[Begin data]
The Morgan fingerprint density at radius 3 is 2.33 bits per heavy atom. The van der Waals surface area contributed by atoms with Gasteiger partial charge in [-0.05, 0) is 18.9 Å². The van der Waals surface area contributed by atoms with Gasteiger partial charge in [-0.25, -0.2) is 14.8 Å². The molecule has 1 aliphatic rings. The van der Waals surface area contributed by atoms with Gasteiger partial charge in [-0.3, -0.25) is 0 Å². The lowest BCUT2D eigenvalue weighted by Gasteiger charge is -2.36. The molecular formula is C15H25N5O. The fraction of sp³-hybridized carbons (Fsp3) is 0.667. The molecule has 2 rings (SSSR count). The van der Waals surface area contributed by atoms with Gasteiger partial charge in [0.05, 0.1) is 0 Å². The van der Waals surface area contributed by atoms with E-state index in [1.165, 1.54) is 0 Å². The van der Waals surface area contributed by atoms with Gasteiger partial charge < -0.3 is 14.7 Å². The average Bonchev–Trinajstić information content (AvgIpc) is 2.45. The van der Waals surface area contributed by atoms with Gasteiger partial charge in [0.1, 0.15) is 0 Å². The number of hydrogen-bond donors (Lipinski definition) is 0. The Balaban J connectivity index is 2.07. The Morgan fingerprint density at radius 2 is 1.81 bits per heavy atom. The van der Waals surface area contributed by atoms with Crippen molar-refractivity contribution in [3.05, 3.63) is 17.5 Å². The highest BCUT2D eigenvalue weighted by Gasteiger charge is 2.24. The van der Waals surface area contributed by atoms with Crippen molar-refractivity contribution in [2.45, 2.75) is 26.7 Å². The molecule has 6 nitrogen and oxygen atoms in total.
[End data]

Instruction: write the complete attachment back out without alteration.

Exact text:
The Morgan fingerprint density at radius 3 is 2.33 bits per heavy atom. The van der Waals surface area contributed by atoms with Gasteiger partial charge in [-0.05, 0) is 18.9 Å². The van der Waals surface area contributed by atoms with Gasteiger partial charge in [-0.25, -0.2) is 14.8 Å². The molecule has 1 aliphatic rings. The van der Waals surface area contributed by atoms with Gasteiger partial charge in [-0.3, -0.25) is 0 Å². The lowest BCUT2D eigenvalue weighted by Gasteiger charge is -2.36. The molecular formula is C15H25N5O. The fraction of sp³-hybridized carbons (Fsp3) is 0.667. The molecule has 2 rings (SSSR count). The van der Waals surface area contributed by atoms with Gasteiger partial charge in [0.05, 0.1) is 0 Å². The van der Waals surface area contributed by atoms with E-state index in [1.165, 1.54) is 0 Å². The van der Waals surface area contributed by atoms with Gasteiger partial charge < -0.3 is 14.7 Å². The average Bonchev–Trinajstić information content (AvgIpc) is 2.45. The van der Waals surface area contributed by atoms with Gasteiger partial charge in [0.1, 0.15) is 0 Å². The number of hydrogen-bond donors (Lipinski definition) is 0. The Balaban J connectivity index is 2.07. The Morgan fingerprint density at radius 2 is 1.81 bits per heavy atom. The van der Waals surface area contributed by atoms with Crippen molar-refractivity contribution in [3.05, 3.63) is 17.5 Å². The highest BCUT2D eigenvalue weighted by Gasteiger charge is 2.24. The van der Waals surface area contributed by atoms with Crippen molar-refractivity contribution in [2.45, 2.75) is 26.7 Å². The molecule has 6 nitrogen and oxygen atoms in total.